Gardening organically is one of the most important things to do if you want to make sure you’re living sustainably and doing the right thing in your outdoor spaces. Organic gardening means avoiding the use of harmful synthetic fertilizers, herbicides and pesticides; however, in an organic garden, avoiding these harmful elements is only the beginning.

There are a number of common misunderstandings when it comes to organic pest control. It is important to understand that we should not simply find organic alternatives to conventional pesticides. We should take a much more holistic approach.

To help gardeners who want to be more eco-friendly and sustainable in their gardens, I thought it would be helpful to look at some of the most common misconceptions and mistakes people make in organic pest control.

Try to eliminate pests completely

First things first, it’s important, when trying to manage pests organically, to reevaluate your goals. I can cite many examples of gardeners who came to my garden consultation asking how to “get rid” of a certain “pest” in their gardens.

The answer is almost always that you shouldn’t. This is not the goal in organic pest control. A healthy, biodiverse and sustainable garden does not have to be pest-free. It is important to remember that every creature has its place within an ecosystem. Each plays an important role in the food chain and the environment, even those commonly considered pests.

The goal in any organic garden is not to completely eliminate pests, but rather to protect certain plants, while keeping the ecosystem in balance and making sure that no species gets out of control. To keep pests under control, we need to strive for as much biodiversity as possible—to welcome a varied range of wildlife, including predatory species that keep pest numbers down.

To attract beneficial wildlife, we need to plant and add other wildlife-friendly features to draw them into the space. But remember, the number one thing we need to attract predators to our gardens are the very pests whose numbers we are trying to limit. Without these pest species, the beneficial wildlife will not have them to eat.

If we eliminate these pests, we also eliminate their predators. So, when these creatures inevitably return, there may be a surge in their populations, as there will be nothing around to eat them.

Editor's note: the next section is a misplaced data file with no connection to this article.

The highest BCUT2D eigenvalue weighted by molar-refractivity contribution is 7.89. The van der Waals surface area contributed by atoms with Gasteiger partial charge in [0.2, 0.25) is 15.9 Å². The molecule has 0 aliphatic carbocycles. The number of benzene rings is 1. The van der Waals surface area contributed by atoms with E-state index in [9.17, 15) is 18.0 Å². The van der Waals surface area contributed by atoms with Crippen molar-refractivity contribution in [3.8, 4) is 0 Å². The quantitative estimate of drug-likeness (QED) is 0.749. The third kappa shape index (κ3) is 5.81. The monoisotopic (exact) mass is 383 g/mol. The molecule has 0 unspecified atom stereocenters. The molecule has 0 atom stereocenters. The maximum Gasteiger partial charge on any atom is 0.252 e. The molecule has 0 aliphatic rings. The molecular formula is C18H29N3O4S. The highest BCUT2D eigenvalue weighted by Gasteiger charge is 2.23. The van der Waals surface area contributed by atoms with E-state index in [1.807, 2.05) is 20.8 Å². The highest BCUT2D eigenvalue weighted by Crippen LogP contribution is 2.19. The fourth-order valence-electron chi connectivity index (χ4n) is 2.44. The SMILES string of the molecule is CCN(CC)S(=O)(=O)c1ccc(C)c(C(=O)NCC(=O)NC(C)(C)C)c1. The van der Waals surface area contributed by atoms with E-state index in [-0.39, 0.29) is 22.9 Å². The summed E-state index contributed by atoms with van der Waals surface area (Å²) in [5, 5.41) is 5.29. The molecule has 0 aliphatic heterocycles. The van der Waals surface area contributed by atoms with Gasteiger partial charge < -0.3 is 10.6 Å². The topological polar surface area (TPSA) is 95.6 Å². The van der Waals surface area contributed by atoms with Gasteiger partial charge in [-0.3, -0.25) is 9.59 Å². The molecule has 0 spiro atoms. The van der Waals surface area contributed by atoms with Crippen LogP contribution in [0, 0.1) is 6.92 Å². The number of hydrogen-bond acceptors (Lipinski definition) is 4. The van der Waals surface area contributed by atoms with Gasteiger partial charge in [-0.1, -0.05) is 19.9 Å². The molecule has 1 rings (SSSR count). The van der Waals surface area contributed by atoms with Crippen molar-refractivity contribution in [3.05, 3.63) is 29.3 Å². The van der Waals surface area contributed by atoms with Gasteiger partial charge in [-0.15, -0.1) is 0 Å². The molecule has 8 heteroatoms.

Try to fight nature rather than work with it

A common mistake people make when thinking about organic pest control is to view the entire enterprise of organic gardening as a war against the natural world.

In a garden we try to tame the natural world in some ways. But rather than seeing it as a battle against the forces of nature and wildlife around us, we should reform our thinking and instead strive to work in harmony with nature.

Organic pest control is best thought of as a collaboration. This can only be achieved when the efforts of the gardener combine with the function of the natural ecosystem as a whole. By looking and listening closely, and by learning from nature, we can find solutions to work with the world around us to get the returns we want and need.

We don’t garden alone. This understanding is crucial in an organic garden. Every living organism within the system has a role to play. Pest control can become much simpler if, instead of waging war, we work together – use our knowledge of the natural world to combine plants in certain ways and bring beneficial wildlife into our space.

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Jump straight to the ‘core option’

Those looking into organic pest control for the first time will often jump straight to looking for alternatives to synthetic pest control products. But any pesticide, even an organic one, should only be considered in extremis – as the “core option”, if you will.

Remember, if we kill pests, we also cut off the food source for beneficial creatures that help keep pest numbers down. So, it can actually make matters worse in the long run. Before we look to organic pesticides, we need to dig deeper and make more fundamental changes to address any problems.

First, remember that plants will be much more resilient and able to resist pest species if they are as healthy and happy as possible. This means that organic pest control always starts with choosing the right plants for the right places and caring for them correctly. We need to understand their needs in terms of sunshine and shade, wind, water and soil and create optimal growing conditions.

Next, we need to consider plant choices with reference not only to their own individual needs, but also recognize that plants interact with each other in complex ways. Companion planting is a key strategy in organic pest control. This involves choosing plants that will be good neighbors for each other—to improve environmental conditions, attract beneficial creatures, and/or repel, confuse, or distract certain pest species to keep their companions safe.

To ensure that plants are as healthy as possible and the practice of companion planting can help to keep an ecosystem in balance. But of course there will still be pests. Sometimes we can simply “live and let live”—plants or some of the yield lost to wildlife can be considered “taxes” in our gardens.

However, sometimes those taxes can be prohibitively high. Still, we don’t need to immediately resort to pesticides, even organic ones. Instead, we should first consider physical barriers such as fences, nets, fruit cages or cloches to keep plants safe.

Thinking holistically and finding ways to keep pest numbers under control, rather than eliminating them entirely, will help you avoid some of the most common mistakes people make in organic pest control.

By admin

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